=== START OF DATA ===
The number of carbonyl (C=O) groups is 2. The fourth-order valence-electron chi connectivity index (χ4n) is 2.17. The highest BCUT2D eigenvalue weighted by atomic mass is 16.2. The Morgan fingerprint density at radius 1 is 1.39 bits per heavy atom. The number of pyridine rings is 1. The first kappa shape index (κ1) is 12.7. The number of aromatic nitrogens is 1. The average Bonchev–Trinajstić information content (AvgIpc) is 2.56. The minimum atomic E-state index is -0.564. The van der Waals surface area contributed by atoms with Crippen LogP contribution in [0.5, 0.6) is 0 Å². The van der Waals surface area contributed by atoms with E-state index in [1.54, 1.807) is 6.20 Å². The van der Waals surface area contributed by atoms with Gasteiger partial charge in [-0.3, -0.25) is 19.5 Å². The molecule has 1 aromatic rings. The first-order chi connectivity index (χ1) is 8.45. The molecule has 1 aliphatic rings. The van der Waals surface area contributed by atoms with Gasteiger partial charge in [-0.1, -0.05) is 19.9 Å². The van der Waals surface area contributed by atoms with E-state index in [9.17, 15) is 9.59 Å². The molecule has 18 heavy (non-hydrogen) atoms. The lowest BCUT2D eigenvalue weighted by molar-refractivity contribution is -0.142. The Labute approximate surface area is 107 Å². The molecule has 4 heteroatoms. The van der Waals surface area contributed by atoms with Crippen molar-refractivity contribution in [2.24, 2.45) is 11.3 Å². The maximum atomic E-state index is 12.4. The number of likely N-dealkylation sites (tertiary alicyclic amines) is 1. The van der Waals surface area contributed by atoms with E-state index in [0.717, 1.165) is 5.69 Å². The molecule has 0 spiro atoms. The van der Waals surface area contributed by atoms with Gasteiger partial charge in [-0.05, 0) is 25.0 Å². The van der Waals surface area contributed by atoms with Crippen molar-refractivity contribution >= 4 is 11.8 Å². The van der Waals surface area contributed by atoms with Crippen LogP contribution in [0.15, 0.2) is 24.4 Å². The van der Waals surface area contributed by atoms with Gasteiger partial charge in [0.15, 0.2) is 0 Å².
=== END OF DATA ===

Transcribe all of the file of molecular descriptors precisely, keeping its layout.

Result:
The number of carbonyl (C=O) groups is 2. The fourth-order valence-electron chi connectivity index (χ4n) is 2.17. The highest BCUT2D eigenvalue weighted by atomic mass is 16.2. The Morgan fingerprint density at radius 1 is 1.39 bits per heavy atom. The number of pyridine rings is 1. The first kappa shape index (κ1) is 12.7. The number of aromatic nitrogens is 1. The average Bonchev–Trinajstić information content (AvgIpc) is 2.56. The minimum atomic E-state index is -0.564. The van der Waals surface area contributed by atoms with Crippen LogP contribution in [0.5, 0.6) is 0 Å². The van der Waals surface area contributed by atoms with E-state index in [1.54, 1.807) is 6.20 Å². The van der Waals surface area contributed by atoms with Gasteiger partial charge in [-0.3, -0.25) is 19.5 Å². The molecule has 1 aromatic rings. The first-order chi connectivity index (χ1) is 8.45. The molecule has 1 aliphatic rings. The van der Waals surface area contributed by atoms with Gasteiger partial charge in [-0.1, -0.05) is 19.9 Å². The van der Waals surface area contributed by atoms with E-state index in [9.17, 15) is 9.59 Å². The molecule has 18 heavy (non-hydrogen) atoms. The lowest BCUT2D eigenvalue weighted by molar-refractivity contribution is -0.142. The Labute approximate surface area is 107 Å². The molecule has 4 heteroatoms. The van der Waals surface area contributed by atoms with Crippen molar-refractivity contribution in [2.24, 2.45) is 11.3 Å². The maximum atomic E-state index is 12.4. The number of likely N-dealkylation sites (tertiary alicyclic amines) is 1. The van der Waals surface area contributed by atoms with E-state index in [0.717, 1.165) is 5.69 Å². The molecule has 0 spiro atoms. The van der Waals surface area contributed by atoms with Gasteiger partial charge in [-0.05, 0) is 25.0 Å². The van der Waals surface area contributed by atoms with Crippen molar-refractivity contribution >= 4 is 11.8 Å². The van der Waals surface area contributed by atoms with Crippen LogP contribution in [0.15, 0.2) is 24.4 Å². The van der Waals surface area contributed by atoms with Gasteiger partial charge in [0.15, 0.2) is 0 Å².